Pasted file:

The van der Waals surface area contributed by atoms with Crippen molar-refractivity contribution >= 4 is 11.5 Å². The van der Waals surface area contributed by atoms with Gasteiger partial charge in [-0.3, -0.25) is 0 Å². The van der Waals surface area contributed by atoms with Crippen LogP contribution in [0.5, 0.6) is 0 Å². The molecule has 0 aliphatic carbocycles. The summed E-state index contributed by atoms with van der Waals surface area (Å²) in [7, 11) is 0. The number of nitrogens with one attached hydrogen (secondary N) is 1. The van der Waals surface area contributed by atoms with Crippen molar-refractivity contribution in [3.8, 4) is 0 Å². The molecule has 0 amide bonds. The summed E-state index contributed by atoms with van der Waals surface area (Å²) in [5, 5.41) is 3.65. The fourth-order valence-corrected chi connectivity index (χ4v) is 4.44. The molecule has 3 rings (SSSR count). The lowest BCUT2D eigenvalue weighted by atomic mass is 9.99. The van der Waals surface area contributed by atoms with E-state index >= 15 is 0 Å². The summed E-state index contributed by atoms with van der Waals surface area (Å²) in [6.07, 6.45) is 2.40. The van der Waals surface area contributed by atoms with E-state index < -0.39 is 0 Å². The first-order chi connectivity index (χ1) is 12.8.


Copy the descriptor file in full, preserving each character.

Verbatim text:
The van der Waals surface area contributed by atoms with Crippen molar-refractivity contribution >= 4 is 11.5 Å². The van der Waals surface area contributed by atoms with Gasteiger partial charge in [-0.3, -0.25) is 0 Å². The van der Waals surface area contributed by atoms with Crippen LogP contribution in [0.5, 0.6) is 0 Å². The molecule has 0 aliphatic carbocycles. The summed E-state index contributed by atoms with van der Waals surface area (Å²) in [7, 11) is 0. The number of nitrogens with one attached hydrogen (secondary N) is 1. The van der Waals surface area contributed by atoms with Crippen molar-refractivity contribution in [3.8, 4) is 0 Å². The molecule has 0 amide bonds. The summed E-state index contributed by atoms with van der Waals surface area (Å²) in [5, 5.41) is 3.65. The fourth-order valence-corrected chi connectivity index (χ4v) is 4.44. The molecule has 3 rings (SSSR count). The lowest BCUT2D eigenvalue weighted by atomic mass is 9.99. The van der Waals surface area contributed by atoms with E-state index >= 15 is 0 Å². The summed E-state index contributed by atoms with van der Waals surface area (Å²) in [6.07, 6.45) is 2.40. The van der Waals surface area contributed by atoms with E-state index < -0.39 is 0 Å². The first-order chi connectivity index (χ1) is 12.8.